The United Religions Initiative (URI) is an international, grassroots, interfaith bridge-building organization modeled after the United Nations. It aims to create social change by promoting "enduring, daily interfaith cooperation," ending "religiously motivated violence", and promoting "cultures of peace, justice, and healing for the Earth and all living beings."
Guided by the vision of founder The Rt. Rev. William E. Swing the URI Charter was developed through a series of international conferences and consultation with transformative organizational design practitioners David Cooperrider and Diana Whitney. The URI Charter was signed by more than two-hundred people present, and hundreds more joining over the Internet, at a ceremony in Pittsburgh, Pennsylvania, USA on June 26, 2000.
The URI is composed of 426 Cooperation Circles (CCs) in 72 countries worldwide as of November 2009. CCs are groups of 7 or more individuals representing 3 or more different faiths or spiritual expressions. CC members are all located in one of eight regions or span across multiple regions. :
- Latin America & the Caribbean
- Middle East & North Africa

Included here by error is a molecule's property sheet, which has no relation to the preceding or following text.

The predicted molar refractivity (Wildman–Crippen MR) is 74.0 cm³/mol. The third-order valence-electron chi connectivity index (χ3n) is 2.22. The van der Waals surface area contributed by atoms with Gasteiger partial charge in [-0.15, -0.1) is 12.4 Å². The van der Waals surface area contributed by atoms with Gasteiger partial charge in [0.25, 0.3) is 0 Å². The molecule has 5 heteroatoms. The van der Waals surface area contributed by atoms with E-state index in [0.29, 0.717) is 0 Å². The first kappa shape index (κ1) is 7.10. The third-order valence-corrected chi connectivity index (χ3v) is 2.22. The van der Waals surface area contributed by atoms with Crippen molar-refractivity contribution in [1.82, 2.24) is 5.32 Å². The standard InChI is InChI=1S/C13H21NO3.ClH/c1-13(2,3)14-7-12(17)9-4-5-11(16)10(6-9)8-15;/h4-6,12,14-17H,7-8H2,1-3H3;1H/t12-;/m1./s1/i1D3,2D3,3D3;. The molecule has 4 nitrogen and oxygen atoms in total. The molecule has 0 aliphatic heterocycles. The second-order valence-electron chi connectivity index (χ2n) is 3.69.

- North America
- Southeast Asia & the Pacific
Before the formal charter signing in 2000, URI supporters around the world participated together in a project called "72 Hours for Peace", in which more than 250 local organizations united in projects promoting peace and justice during the turn of the millennium.
Examples of global and member initiatives documented in the public record:
- The Acholi Religious Leaders Peace Initiative has played a key role in promoting peace in war-torn northern Uganda. . The Ugandan groups are also participants in the Northern Uganda Social Action Fund supported by the World Bank.
- California Interfaith Power & Light, beginning in 2000, has brought together religious groups to support more sustainable communities and promote legislation around sustainability issues. 
- Members united in early support of U.S. action to prevent continued atrocies in Darfur through the proposed Darfur Accountability Act of 2005. 
Full article ▸